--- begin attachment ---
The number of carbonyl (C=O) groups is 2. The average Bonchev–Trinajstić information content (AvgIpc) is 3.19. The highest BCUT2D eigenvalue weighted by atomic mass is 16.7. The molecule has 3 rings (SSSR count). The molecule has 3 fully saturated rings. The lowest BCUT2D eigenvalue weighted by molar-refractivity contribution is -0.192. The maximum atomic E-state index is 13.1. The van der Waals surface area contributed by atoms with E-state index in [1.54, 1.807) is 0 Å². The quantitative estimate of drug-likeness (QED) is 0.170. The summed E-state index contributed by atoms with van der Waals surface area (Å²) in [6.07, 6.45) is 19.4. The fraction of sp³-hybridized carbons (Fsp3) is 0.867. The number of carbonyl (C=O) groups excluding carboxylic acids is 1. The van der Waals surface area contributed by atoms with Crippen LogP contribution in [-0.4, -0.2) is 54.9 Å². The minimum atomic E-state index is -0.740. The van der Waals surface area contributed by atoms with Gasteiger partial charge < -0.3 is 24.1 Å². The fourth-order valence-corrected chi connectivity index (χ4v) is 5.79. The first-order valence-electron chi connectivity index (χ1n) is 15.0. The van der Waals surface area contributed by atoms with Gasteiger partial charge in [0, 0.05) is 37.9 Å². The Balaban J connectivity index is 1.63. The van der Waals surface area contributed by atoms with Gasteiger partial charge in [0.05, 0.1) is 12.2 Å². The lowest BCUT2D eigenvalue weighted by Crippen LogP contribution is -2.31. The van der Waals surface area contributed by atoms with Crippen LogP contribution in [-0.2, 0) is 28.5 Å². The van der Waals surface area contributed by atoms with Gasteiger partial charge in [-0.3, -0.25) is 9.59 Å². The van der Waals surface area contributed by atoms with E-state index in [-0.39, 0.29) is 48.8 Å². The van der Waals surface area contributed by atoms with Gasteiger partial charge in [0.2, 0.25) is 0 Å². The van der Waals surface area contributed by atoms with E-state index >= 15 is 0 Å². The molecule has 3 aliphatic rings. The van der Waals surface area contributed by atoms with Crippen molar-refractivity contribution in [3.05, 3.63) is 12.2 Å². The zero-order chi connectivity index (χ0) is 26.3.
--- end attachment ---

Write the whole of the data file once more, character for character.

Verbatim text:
The number of carbonyl (C=O) groups is 2. The average Bonchev–Trinajstić information content (AvgIpc) is 3.19. The highest BCUT2D eigenvalue weighted by atomic mass is 16.7. The molecule has 3 rings (SSSR count). The molecule has 3 fully saturated rings. The lowest BCUT2D eigenvalue weighted by molar-refractivity contribution is -0.192. The maximum atomic E-state index is 13.1. The van der Waals surface area contributed by atoms with E-state index in [1.54, 1.807) is 0 Å². The quantitative estimate of drug-likeness (QED) is 0.170. The summed E-state index contributed by atoms with van der Waals surface area (Å²) in [6.07, 6.45) is 19.4. The fraction of sp³-hybridized carbons (Fsp3) is 0.867. The number of carbonyl (C=O) groups excluding carboxylic acids is 1. The van der Waals surface area contributed by atoms with Crippen LogP contribution in [-0.4, -0.2) is 54.9 Å². The minimum atomic E-state index is -0.740. The van der Waals surface area contributed by atoms with Gasteiger partial charge < -0.3 is 24.1 Å². The fourth-order valence-corrected chi connectivity index (χ4v) is 5.79. The first-order valence-electron chi connectivity index (χ1n) is 15.0. The van der Waals surface area contributed by atoms with Gasteiger partial charge in [0, 0.05) is 37.9 Å². The Balaban J connectivity index is 1.63. The van der Waals surface area contributed by atoms with Gasteiger partial charge in [0.05, 0.1) is 12.2 Å². The lowest BCUT2D eigenvalue weighted by Crippen LogP contribution is -2.31. The van der Waals surface area contributed by atoms with Crippen LogP contribution in [-0.2, 0) is 28.5 Å². The van der Waals surface area contributed by atoms with Gasteiger partial charge in [-0.3, -0.25) is 9.59 Å². The van der Waals surface area contributed by atoms with E-state index in [-0.39, 0.29) is 48.8 Å². The van der Waals surface area contributed by atoms with Gasteiger partial charge in [0.2, 0.25) is 0 Å². The van der Waals surface area contributed by atoms with E-state index >= 15 is 0 Å². The molecule has 3 aliphatic rings. The van der Waals surface area contributed by atoms with Crippen molar-refractivity contribution in [3.05, 3.63) is 12.2 Å². The zero-order chi connectivity index (χ0) is 26.3.